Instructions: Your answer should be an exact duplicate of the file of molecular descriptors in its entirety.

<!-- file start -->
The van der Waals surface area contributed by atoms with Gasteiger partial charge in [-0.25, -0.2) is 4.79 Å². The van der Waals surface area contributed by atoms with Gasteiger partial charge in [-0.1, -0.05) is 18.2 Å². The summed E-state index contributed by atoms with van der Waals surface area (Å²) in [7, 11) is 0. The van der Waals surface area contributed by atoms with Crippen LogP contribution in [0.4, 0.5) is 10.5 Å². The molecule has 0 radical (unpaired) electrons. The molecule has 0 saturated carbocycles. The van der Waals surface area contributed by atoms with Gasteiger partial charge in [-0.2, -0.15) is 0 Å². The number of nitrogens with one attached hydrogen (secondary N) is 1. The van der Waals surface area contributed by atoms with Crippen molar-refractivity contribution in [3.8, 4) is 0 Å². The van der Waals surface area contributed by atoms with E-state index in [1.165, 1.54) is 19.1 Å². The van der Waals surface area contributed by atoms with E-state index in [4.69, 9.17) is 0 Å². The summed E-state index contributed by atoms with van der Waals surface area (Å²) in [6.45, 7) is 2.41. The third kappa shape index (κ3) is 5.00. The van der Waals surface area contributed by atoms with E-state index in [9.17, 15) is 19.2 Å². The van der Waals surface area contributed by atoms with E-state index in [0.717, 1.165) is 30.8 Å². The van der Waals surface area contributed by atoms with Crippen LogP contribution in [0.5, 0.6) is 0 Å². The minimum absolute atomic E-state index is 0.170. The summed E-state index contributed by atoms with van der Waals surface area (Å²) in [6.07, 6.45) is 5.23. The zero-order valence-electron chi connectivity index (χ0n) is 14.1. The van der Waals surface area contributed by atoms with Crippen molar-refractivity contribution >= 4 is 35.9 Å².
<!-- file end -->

The van der Waals surface area contributed by atoms with Gasteiger partial charge in [-0.25, -0.2) is 4.79 Å². The van der Waals surface area contributed by atoms with Gasteiger partial charge in [-0.1, -0.05) is 18.2 Å². The summed E-state index contributed by atoms with van der Waals surface area (Å²) in [7, 11) is 0. The van der Waals surface area contributed by atoms with Crippen LogP contribution in [0.4, 0.5) is 10.5 Å². The molecule has 0 radical (unpaired) electrons. The molecule has 0 saturated carbocycles. The van der Waals surface area contributed by atoms with Gasteiger partial charge in [-0.2, -0.15) is 0 Å². The number of nitrogens with one attached hydrogen (secondary N) is 1. The van der Waals surface area contributed by atoms with Crippen molar-refractivity contribution in [3.8, 4) is 0 Å². The van der Waals surface area contributed by atoms with E-state index in [1.165, 1.54) is 19.1 Å². The van der Waals surface area contributed by atoms with E-state index in [4.69, 9.17) is 0 Å². The summed E-state index contributed by atoms with van der Waals surface area (Å²) in [6.45, 7) is 2.41. The third kappa shape index (κ3) is 5.00. The van der Waals surface area contributed by atoms with E-state index in [9.17, 15) is 19.2 Å². The van der Waals surface area contributed by atoms with E-state index in [0.717, 1.165) is 30.8 Å². The van der Waals surface area contributed by atoms with Crippen LogP contribution in [0.5, 0.6) is 0 Å². The minimum absolute atomic E-state index is 0.170. The summed E-state index contributed by atoms with van der Waals surface area (Å²) in [6.07, 6.45) is 5.23. The zero-order valence-electron chi connectivity index (χ0n) is 14.1. The van der Waals surface area contributed by atoms with Crippen molar-refractivity contribution >= 4 is 35.9 Å².